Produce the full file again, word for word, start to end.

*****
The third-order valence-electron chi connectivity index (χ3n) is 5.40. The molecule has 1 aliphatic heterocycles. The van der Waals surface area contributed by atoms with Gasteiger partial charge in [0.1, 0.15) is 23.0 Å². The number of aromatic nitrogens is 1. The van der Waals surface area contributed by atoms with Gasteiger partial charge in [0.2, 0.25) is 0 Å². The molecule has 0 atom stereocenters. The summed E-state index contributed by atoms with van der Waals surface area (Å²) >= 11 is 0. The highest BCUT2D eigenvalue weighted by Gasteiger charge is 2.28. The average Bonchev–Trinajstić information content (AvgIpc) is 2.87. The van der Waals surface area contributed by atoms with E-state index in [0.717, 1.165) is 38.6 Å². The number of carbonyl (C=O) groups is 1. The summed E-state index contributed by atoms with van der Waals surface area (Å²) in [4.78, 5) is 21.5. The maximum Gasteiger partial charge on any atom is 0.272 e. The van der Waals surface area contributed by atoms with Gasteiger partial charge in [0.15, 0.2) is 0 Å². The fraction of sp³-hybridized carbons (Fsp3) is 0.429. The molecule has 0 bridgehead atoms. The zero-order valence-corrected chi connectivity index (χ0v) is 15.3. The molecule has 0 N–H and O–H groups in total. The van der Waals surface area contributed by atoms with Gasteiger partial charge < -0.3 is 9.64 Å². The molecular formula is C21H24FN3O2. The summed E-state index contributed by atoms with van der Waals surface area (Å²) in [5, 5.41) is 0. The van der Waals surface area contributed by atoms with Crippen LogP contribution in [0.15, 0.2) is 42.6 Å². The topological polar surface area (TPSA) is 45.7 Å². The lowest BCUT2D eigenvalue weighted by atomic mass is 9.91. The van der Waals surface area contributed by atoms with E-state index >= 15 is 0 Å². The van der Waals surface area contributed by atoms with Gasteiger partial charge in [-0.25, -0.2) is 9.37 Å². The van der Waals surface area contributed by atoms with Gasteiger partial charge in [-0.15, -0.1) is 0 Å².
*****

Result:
The third-order valence-electron chi connectivity index (χ3n) is 5.40. The molecule has 1 aliphatic heterocycles. The van der Waals surface area contributed by atoms with Gasteiger partial charge in [0.1, 0.15) is 23.0 Å². The number of aromatic nitrogens is 1. The van der Waals surface area contributed by atoms with Gasteiger partial charge in [0.2, 0.25) is 0 Å². The molecule has 0 atom stereocenters. The summed E-state index contributed by atoms with van der Waals surface area (Å²) >= 11 is 0. The highest BCUT2D eigenvalue weighted by Gasteiger charge is 2.28. The average Bonchev–Trinajstić information content (AvgIpc) is 2.87. The van der Waals surface area contributed by atoms with E-state index in [0.717, 1.165) is 38.6 Å². The number of carbonyl (C=O) groups is 1. The summed E-state index contributed by atoms with van der Waals surface area (Å²) in [4.78, 5) is 21.5. The maximum Gasteiger partial charge on any atom is 0.272 e. The van der Waals surface area contributed by atoms with Gasteiger partial charge in [0.15, 0.2) is 0 Å². The fraction of sp³-hybridized carbons (Fsp3) is 0.429. The molecule has 0 bridgehead atoms. The zero-order valence-corrected chi connectivity index (χ0v) is 15.3. The molecule has 0 N–H and O–H groups in total. The van der Waals surface area contributed by atoms with Gasteiger partial charge < -0.3 is 9.64 Å². The molecular formula is C21H24FN3O2. The summed E-state index contributed by atoms with van der Waals surface area (Å²) in [5, 5.41) is 0. The van der Waals surface area contributed by atoms with Crippen LogP contribution in [0.15, 0.2) is 42.6 Å². The topological polar surface area (TPSA) is 45.7 Å². The lowest BCUT2D eigenvalue weighted by atomic mass is 9.91. The van der Waals surface area contributed by atoms with E-state index >= 15 is 0 Å². The van der Waals surface area contributed by atoms with Gasteiger partial charge in [-0.25, -0.2) is 9.37 Å². The van der Waals surface area contributed by atoms with Gasteiger partial charge in [-0.15, -0.1) is 0 Å².